Carbondale's community connector

Fund, board and arborist prove Town can see urban forest for the trees

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This year, Carbondale is expected to hit a pair of mile-markers related to its urban forest: 25 years as a Tree City USA and 10 years of the Kay Brunnier Tree Fund.

“It’s a real landmark,” said Tree Board Chair Dan Bullock. “It’s absolutely amazing that Carbondale is so committed to trees.”

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It’s unusual for such a small town to have a board dedicated to the topic, much less a full-time arborist like Mike Callas, Bullock noted.

He estimated that around 250 trees have been planted in parks and public right-of-way over the last quarter century, of which 88 were donated through the tree fund.

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Kay Brunnier herself was actually inspired to start the program when her partner, Dr. Will Evans, gave the city $100 to plant a Burr oak in Sopris Park as a birthday present for her.

“I thought that was just a great idea,” she said. “There’s something powerful about planting a tree. It’s giving new life for generations. It’s the expression of elements that I have a connection to — plant, water, soil and sun.”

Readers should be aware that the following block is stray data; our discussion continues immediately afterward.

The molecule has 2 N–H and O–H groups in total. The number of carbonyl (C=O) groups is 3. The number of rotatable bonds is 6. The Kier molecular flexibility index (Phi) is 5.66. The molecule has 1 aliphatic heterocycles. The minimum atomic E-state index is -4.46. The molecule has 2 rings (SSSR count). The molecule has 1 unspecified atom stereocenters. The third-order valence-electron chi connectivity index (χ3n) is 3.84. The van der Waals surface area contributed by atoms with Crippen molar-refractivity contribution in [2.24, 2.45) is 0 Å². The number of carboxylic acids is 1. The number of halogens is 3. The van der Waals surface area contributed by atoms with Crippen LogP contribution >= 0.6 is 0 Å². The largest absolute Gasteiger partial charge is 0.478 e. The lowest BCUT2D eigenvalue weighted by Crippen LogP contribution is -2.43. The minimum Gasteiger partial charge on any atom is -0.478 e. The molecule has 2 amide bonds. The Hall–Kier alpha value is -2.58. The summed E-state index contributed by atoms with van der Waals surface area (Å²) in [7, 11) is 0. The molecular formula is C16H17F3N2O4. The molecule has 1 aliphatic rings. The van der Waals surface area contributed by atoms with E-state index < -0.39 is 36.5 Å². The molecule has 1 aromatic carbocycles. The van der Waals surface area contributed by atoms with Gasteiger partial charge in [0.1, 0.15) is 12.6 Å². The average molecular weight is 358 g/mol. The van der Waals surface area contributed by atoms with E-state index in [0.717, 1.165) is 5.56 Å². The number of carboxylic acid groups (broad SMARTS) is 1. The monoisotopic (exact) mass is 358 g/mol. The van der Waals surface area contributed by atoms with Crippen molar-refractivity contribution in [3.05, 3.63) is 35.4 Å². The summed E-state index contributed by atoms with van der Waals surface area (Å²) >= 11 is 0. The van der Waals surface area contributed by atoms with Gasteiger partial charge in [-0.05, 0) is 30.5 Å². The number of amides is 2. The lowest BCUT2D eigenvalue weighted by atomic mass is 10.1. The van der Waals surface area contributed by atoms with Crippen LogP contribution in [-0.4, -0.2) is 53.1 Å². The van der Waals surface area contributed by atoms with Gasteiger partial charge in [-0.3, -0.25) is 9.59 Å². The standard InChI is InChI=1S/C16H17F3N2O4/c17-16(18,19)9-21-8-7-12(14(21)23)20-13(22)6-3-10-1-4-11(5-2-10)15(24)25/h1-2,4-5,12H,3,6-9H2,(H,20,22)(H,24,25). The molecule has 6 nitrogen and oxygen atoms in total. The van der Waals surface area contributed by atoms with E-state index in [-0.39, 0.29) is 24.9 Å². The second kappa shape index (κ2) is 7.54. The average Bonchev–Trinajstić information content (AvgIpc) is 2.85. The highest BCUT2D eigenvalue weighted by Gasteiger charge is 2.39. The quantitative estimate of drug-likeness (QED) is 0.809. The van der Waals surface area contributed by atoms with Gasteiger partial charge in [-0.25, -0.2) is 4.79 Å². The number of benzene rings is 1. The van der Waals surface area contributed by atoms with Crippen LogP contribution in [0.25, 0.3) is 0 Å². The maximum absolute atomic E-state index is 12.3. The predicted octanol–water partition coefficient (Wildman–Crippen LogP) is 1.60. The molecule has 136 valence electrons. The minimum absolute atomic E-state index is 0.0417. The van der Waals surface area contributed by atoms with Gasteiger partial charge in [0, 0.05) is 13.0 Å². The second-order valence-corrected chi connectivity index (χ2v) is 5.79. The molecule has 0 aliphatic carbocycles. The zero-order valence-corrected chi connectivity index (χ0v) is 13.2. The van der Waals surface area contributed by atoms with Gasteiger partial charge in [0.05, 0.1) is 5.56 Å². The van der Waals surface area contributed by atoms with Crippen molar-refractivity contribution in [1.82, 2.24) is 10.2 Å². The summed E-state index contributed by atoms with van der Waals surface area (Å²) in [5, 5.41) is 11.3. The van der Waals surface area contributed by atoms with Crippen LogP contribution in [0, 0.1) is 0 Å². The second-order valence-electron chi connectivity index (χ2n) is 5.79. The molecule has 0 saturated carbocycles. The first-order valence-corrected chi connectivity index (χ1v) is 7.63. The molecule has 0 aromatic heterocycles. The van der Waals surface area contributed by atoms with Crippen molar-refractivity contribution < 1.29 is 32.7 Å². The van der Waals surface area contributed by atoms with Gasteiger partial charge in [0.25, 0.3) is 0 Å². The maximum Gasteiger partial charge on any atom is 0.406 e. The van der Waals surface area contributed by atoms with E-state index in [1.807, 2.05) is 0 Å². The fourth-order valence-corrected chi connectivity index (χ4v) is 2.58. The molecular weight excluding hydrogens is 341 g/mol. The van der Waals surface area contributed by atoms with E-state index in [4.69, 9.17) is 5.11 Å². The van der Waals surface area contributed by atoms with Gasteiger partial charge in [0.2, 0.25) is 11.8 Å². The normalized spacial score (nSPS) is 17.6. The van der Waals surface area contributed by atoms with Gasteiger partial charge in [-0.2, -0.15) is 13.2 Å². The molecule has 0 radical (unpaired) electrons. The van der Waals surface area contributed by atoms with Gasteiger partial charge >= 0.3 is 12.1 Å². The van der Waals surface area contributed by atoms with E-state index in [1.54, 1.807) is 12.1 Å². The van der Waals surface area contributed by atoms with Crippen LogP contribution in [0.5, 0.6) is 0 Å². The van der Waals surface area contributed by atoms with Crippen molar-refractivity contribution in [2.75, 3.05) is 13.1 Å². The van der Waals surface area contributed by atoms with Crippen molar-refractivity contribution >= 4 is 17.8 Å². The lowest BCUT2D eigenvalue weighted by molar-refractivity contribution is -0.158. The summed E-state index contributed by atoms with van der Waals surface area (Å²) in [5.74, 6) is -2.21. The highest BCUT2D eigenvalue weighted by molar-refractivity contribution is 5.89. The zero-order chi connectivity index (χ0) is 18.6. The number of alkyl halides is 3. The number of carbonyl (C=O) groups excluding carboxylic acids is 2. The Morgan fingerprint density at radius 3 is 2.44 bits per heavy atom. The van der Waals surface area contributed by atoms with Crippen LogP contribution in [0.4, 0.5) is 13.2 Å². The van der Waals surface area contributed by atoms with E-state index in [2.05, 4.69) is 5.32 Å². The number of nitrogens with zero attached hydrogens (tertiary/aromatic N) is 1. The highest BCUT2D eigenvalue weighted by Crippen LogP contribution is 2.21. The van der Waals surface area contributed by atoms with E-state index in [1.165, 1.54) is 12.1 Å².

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So she set up a program to cover half the cost of new trees — mostly for memorial purposes but also any other way someone might want to honor someone.

“It’s all ways of celebrating life,” Brunnier said. “I think there’s a basic human need to give back life in some form. There’s a plaque on each that’s made to grow with the tree.”

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The Tree Board sets the requirements and selects the recipients, the Town digs the hole — which must have access to municipal irrigation — and the family fills it in.

“It’s a powerful triad that comes together that’s enabled this to happen,” Brunnier said. “On Arbor Day, I try to go to the plantings and meet the people and they’re always so gracious and grateful.”

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Carbondale’s Arbor Day is slated for May 4 this year, a bit later than the national celebration due to the unpredictable Colorado weather.

The Town is hoping to plant the fund’s hundredth tree this year — anyone interested can contact Callas at 510-1331 by April 19.

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Brunnier sees it as just a continuation of a long

“The early settlers brought trees with them,” she said. “There’s a lot of old trees that are leaving. There’s a generosity of heart thinking of the generations to come.”

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“Everybody knows we’re out of balance, so this is helping to bring it back,” she added.